Professional Adjunct Instructors Association (PAIA)

Professional Adjunct Instructors Association (PAIA)

http://paiassoc.wordpress.com/

Dr. Allison Friederichs, co-founderDr. C.J. Remmo, co-founder

The site includes a “Resources” page with links to information on teaching, publishing and classroom  assessment.

From the PAIA mission statement:

The Professional Adjunct Instructors Association is a nonprofit organization founded on the principle of recognizing and enhancing the value of the adjunct instructor’s role in higher education.  We believe that many adjunct instructors possess a wealth of knowledge, experience, and passion to offer higher education institutions and their students.  PAIA exists to facilitate the processes by which institutions maximize the potential adjunct instructors bring to higher education.

PAIA is committed to teaching as an art form, care for students, and improving the adjunct-institution relationship.  Our primary focus is to provide adjunct instructors with resources to continually improve teaching and curriculum design skills with a student-oriented focus.  Additionally, PAIA is dedicated to developing strong relationships with colleges and universities to ensure that our professional adjunct members meet the high standards set forth by these institutions.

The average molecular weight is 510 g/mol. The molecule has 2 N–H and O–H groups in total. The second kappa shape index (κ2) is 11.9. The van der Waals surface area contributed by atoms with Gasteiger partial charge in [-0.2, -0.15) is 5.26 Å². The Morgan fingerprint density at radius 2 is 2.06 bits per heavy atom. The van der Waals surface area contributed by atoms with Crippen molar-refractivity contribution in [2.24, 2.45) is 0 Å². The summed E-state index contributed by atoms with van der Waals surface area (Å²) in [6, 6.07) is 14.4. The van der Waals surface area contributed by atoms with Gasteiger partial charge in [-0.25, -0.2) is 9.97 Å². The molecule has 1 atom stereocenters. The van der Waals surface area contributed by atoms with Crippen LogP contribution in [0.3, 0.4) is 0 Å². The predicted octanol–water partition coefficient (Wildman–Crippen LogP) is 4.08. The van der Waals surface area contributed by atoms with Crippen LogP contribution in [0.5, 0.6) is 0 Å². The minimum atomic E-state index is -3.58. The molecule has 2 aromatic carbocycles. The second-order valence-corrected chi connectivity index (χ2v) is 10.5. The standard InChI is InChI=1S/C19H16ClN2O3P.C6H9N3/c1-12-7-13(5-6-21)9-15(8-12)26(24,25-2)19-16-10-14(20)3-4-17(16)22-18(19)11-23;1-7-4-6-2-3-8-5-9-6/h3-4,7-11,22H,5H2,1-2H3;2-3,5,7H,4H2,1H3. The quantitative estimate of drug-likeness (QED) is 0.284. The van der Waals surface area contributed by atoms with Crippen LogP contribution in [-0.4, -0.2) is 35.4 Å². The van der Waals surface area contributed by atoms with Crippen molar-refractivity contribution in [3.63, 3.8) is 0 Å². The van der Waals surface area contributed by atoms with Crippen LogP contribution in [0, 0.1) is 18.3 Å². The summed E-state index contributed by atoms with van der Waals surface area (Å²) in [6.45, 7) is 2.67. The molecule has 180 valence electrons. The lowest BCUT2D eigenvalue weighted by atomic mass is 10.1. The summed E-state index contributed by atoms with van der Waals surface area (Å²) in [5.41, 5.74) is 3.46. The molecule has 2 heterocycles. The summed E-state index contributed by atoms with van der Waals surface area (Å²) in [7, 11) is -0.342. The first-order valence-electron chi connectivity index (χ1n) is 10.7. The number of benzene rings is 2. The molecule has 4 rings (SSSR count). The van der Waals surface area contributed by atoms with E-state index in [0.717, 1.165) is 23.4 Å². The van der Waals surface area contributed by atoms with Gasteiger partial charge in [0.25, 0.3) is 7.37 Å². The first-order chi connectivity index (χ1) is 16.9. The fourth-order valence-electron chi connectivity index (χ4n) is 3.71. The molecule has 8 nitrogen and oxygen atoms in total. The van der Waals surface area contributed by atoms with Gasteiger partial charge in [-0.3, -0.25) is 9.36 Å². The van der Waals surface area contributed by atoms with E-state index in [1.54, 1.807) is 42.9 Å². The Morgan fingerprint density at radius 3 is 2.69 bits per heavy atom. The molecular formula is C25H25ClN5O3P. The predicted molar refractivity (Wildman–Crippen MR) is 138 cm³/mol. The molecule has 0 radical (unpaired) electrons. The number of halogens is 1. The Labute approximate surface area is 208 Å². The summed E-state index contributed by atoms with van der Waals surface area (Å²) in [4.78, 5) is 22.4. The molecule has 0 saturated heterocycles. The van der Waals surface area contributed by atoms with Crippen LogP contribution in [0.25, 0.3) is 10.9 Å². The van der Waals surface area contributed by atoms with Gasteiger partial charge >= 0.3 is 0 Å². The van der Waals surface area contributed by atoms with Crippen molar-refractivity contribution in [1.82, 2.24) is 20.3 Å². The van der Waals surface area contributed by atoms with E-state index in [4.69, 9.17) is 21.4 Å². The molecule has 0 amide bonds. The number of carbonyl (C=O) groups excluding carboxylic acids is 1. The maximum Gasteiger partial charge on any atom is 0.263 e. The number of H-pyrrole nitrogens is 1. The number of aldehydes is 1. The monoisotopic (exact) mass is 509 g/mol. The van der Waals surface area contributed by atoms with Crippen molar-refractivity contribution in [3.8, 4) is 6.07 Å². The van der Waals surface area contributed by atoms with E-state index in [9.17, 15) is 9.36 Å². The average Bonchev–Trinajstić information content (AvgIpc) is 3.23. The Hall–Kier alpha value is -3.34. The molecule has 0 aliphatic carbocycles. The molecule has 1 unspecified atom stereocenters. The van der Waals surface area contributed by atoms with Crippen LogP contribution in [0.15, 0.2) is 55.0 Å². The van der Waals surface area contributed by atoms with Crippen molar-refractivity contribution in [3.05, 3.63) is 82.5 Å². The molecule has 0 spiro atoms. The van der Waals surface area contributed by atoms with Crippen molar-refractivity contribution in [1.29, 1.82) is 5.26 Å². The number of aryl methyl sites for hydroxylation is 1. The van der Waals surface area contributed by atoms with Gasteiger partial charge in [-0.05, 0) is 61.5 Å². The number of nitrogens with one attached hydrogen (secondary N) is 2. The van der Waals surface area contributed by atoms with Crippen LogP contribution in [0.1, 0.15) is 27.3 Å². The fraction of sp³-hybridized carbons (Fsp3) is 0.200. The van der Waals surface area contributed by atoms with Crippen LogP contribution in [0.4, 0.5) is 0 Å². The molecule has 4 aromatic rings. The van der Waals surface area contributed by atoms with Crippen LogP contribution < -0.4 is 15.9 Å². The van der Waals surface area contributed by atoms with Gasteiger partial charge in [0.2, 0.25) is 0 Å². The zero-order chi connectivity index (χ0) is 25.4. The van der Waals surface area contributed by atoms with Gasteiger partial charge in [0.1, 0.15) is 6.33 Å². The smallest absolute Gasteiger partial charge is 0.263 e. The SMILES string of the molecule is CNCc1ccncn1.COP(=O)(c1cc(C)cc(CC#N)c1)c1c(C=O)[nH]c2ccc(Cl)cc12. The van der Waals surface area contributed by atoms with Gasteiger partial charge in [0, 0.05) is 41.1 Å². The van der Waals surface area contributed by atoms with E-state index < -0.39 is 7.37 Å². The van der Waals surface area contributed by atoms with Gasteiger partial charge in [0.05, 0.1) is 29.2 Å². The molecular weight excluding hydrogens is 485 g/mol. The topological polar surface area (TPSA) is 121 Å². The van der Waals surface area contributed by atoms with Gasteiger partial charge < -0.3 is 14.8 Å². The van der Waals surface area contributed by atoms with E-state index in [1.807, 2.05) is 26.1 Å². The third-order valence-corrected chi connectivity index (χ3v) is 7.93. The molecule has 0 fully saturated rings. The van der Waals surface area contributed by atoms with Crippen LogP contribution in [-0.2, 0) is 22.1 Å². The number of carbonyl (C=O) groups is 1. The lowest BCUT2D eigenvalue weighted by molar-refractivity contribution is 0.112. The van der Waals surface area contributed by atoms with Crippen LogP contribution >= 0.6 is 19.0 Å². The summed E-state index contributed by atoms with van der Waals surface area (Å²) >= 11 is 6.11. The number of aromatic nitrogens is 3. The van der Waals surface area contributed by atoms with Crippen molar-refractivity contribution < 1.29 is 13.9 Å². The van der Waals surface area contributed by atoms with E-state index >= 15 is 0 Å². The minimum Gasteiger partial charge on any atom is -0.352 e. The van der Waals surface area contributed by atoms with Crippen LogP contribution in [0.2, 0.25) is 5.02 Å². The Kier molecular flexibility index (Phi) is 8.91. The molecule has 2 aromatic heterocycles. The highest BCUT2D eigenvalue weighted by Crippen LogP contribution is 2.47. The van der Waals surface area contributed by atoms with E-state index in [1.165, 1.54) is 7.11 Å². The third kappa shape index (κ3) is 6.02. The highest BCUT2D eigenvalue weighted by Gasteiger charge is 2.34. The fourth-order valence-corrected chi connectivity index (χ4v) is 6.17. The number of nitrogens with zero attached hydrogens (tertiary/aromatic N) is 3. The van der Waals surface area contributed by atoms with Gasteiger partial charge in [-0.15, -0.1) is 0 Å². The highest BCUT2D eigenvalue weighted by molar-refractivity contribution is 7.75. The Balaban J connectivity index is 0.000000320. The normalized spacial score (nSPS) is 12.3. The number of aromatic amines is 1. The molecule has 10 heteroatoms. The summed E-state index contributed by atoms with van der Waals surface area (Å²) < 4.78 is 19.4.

Article on Legal Education in Brazil

The latest issue of the Revista Jurídica Universidad de Puerto Rico has an article on reform of the legal education system in Brazil.

Legal Research in Brazil: Traps and Alternatives to Legal Formalism                                                                                               Caio Mario da Silva Pereira Neto and Paulo Todescan Lessa Mattos                                                                                          Revista Jurídica Universidad de Puerto Rico. Vol.77  No.2 (2008).

“We persistently talk of a crisis inlegal teaching in Brazil and otherLatin Ameican countries in spite of a the recent wave of innovative experiences in many institutions of the region. The diagnosis of this crisis is not new… it is possible to highlight at least two central aspects of the diagnosis: (1) an apparent incompatability between legal practices that are perceived as traditional … and the need for legal actors to be in constant transformation because of internationalization; and(2) the ostensible inefectiveness of the teaching methods employed , which are based exclusively on lectures where professors articulate abstract dogmatic concepts …”